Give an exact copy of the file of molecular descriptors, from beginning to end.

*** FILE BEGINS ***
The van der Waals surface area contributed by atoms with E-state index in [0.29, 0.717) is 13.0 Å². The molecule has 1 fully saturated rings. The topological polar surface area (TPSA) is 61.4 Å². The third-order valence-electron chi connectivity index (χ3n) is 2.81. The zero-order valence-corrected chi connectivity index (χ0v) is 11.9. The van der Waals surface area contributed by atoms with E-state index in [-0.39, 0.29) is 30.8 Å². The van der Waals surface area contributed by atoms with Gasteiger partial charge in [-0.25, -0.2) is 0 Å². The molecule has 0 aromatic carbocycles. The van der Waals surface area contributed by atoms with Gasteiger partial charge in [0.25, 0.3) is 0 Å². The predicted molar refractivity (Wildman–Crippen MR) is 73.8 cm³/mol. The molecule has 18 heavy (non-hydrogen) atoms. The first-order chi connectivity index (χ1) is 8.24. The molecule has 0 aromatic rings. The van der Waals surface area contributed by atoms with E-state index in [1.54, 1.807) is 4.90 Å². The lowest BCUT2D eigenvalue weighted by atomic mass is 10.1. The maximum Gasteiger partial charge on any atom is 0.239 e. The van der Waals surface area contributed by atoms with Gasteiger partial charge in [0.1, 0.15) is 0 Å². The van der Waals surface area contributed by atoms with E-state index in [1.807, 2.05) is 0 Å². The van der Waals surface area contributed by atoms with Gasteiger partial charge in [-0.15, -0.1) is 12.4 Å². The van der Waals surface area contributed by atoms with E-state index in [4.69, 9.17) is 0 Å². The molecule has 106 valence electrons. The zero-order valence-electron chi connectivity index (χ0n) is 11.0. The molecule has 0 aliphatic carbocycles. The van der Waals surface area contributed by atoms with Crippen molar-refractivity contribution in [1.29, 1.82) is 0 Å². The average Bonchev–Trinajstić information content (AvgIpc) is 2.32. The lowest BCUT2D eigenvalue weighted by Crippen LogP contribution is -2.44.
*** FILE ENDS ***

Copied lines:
The van der Waals surface area contributed by atoms with E-state index in [0.29, 0.717) is 13.0 Å². The molecule has 1 fully saturated rings. The topological polar surface area (TPSA) is 61.4 Å². The third-order valence-electron chi connectivity index (χ3n) is 2.81. The zero-order valence-corrected chi connectivity index (χ0v) is 11.9. The van der Waals surface area contributed by atoms with E-state index in [-0.39, 0.29) is 30.8 Å². The van der Waals surface area contributed by atoms with Gasteiger partial charge in [-0.25, -0.2) is 0 Å². The molecule has 0 aromatic carbocycles. The van der Waals surface area contributed by atoms with Gasteiger partial charge in [0.25, 0.3) is 0 Å². The predicted molar refractivity (Wildman–Crippen MR) is 73.8 cm³/mol. The molecule has 18 heavy (non-hydrogen) atoms. The first-order chi connectivity index (χ1) is 8.24. The molecule has 0 aromatic rings. The van der Waals surface area contributed by atoms with E-state index in [1.54, 1.807) is 4.90 Å². The lowest BCUT2D eigenvalue weighted by atomic mass is 10.1. The maximum Gasteiger partial charge on any atom is 0.239 e. The van der Waals surface area contributed by atoms with Gasteiger partial charge in [0.1, 0.15) is 0 Å². The van der Waals surface area contributed by atoms with E-state index in [1.807, 2.05) is 0 Å². The van der Waals surface area contributed by atoms with Gasteiger partial charge in [-0.15, -0.1) is 12.4 Å². The van der Waals surface area contributed by atoms with E-state index in [4.69, 9.17) is 0 Å². The molecule has 106 valence electrons. The zero-order valence-electron chi connectivity index (χ0n) is 11.0. The molecule has 0 aliphatic carbocycles. The van der Waals surface area contributed by atoms with Crippen molar-refractivity contribution in [1.29, 1.82) is 0 Å². The average Bonchev–Trinajstić information content (AvgIpc) is 2.32. The lowest BCUT2D eigenvalue weighted by Crippen LogP contribution is -2.44.